As the 2017 sailing season approaches, the GNWT has provided an update of plans to operate its Marine Transportation Services – assets purchased late last year from the defunct Northern Transportation Company Ltd.
The update on the barging plans was delivered in the legislative assembly on June 1 by Infrastructure Minister Wally Schumann, who is also the Hay River South MLA.
“Marine Transportation Services serves a critical role in the North,” said Schumann. “It reaches from Canada’s northernmost port in Hay River all the way up to some of the highest communities in Canada. There are very few businesses like it in the world. We are determining how this business can be sustained and improved to meet the needs of our residents and other customers, and be positioned to seize the opportunities that the future may present.”
Schumann noted the government has engaged business consulting firm Ernst and Young to assist in developing a business model.
The Department of Finance will analyze operations during the season to determine optimal business structures and operating models for the long-term, and produce a report with recommendations by the fall.
In December, the GNWT took steps to ensure the North did not lose the transportation link that delivers petroleum products and cargo, including consumer goods and construction materials, to communities and customers on Great Slave Lake, the Mackenzie River and the Arctic coast when it purchased assets of Northern Transportation Company Limited.
The assets included the Hay River Shipyard; properties in Hay River, Norman Wells, Inuvik and Tuktoyaktuk; and a fleet of specialized tugboats and single-hulled barges for transporting deck cargo to all NWT communities that rely on marine resupply.
“Our purchase of the shipyard, terminals and marine fleet is a strategic investment in transportation infrastructure that provides jobs, helps stimulate our economy, and will maintain the Mackenzie River as a primary route to safely and efficiently move essential goods to our communities,” Schumann stated.
The minister noted the GNWT also purchased two double-hulled barges that were not included in the original assets to satisfy Transport Canada regulations for transporting fuel in oceans.
“We will continue to update and improve our fleet to provide these essential services to our communities,” he said. “We are working with our federal counterparts to determine how we might access federal funding that is being made available for Northern marine initiatives.”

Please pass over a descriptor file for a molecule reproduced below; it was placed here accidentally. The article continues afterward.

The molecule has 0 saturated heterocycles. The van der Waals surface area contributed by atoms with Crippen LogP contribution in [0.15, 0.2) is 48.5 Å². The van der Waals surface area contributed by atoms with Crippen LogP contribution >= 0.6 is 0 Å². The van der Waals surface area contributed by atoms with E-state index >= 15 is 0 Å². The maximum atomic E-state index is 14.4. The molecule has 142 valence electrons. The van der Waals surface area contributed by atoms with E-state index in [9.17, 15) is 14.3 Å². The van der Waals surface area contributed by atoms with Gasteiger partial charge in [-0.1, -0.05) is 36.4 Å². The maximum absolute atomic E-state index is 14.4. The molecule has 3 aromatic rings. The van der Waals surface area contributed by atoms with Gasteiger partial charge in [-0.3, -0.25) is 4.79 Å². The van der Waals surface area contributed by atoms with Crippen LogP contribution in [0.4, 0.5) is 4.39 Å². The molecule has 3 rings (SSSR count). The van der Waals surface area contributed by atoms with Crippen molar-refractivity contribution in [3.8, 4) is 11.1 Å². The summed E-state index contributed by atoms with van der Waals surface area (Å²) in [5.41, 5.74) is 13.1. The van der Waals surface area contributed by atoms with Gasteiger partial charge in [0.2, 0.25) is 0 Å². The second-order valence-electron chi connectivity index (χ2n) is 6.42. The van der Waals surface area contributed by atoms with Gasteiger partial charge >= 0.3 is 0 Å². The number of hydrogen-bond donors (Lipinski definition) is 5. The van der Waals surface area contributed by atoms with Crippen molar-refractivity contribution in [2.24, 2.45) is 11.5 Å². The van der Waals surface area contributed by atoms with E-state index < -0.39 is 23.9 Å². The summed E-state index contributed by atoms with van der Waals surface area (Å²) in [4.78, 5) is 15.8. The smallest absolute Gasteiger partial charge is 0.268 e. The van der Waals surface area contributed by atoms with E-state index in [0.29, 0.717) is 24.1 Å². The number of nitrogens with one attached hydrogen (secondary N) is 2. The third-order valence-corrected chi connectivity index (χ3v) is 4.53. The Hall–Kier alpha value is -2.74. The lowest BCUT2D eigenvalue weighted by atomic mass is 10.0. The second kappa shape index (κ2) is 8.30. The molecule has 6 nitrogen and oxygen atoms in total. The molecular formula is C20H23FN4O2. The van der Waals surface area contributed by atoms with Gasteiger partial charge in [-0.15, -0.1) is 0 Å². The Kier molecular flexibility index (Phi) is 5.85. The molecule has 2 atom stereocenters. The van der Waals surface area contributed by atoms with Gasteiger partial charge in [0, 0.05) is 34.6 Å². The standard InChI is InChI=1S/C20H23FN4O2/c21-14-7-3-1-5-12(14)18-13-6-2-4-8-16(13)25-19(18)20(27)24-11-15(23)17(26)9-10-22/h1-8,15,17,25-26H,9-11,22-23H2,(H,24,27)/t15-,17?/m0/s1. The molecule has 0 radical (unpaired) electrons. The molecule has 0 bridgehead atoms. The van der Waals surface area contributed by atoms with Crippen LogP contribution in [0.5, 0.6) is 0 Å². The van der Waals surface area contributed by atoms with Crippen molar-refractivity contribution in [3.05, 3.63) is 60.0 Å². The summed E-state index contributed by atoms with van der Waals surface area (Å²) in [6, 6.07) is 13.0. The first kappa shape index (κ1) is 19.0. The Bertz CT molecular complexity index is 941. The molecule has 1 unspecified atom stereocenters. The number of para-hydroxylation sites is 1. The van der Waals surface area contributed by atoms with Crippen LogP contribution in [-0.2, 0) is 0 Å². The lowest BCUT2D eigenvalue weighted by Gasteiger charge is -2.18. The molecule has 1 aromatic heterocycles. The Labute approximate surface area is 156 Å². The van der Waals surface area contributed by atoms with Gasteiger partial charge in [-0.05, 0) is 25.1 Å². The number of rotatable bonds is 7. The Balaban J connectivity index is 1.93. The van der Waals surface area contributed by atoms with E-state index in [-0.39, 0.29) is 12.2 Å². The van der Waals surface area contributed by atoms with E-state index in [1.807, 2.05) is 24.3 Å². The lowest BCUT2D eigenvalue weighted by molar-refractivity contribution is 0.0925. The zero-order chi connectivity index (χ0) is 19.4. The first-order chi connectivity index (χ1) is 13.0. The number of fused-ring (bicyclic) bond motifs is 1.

Schumann noted a sailing plan has been developed.
“Our cargo office in Hay River is up and running, our website has been launched, and a toll-free customer service number has been established,” he said, noting the service will visit all NWT marine-accessible communities this season, along with Kugluktuk and Cambridge Bay in Nunavut.
“Customer cargo is rolling in to our Hay River yard,” the minister added. “Fuel orders are currently being placed with our fuel supplier. We have made arrangements with the NWT Housing Corporation to move construction materials to northern communities, we will move goods for the Northern Stores and for Arctic Co-operatives, and we are concluding contracts for the movement of fuel and cargo for various other large customers.”
A contractor’s maintenance crews are in Inuvik making the vessels ready to sail.
Three vessels have been dedicated to the core community business, and the Kitikmeot and Prudhoe Bay service.
“These will arrive in Hay River during the third week of June, where they will be dry-docked and inspected,” said Schumann. “The first cargo-loaded vessels will set sail from Hay River on or about the first of July.
Marine Transportation Services have also been awarded a contract for maintenance work for the Canadian Coast Guard on the two buoy tender vessels on the Mackenzie River.
As for environmental concerns about the purchased property, Schumann noted phase one environmental site assessments have been completed for all sites with leases on Commissioner’s and territorial lands.
“We will continue to work with Environment and Natural Resources this summer to conduct phase two environmental site assessments on the lands we have acquired,” he said. “This program will continue over the next three summers to determine what remediation activities may be required.”
In the legislative assembly on May 26, Hay River North MLA R.J. Simpson asked Schumann about the expected employment levels for the Marine Transportation Services.
“Our projections for the workforce coming this year are roughly around 145 employees,” Schumann replied.
As of May 26, the workforce was about halfway to full operation.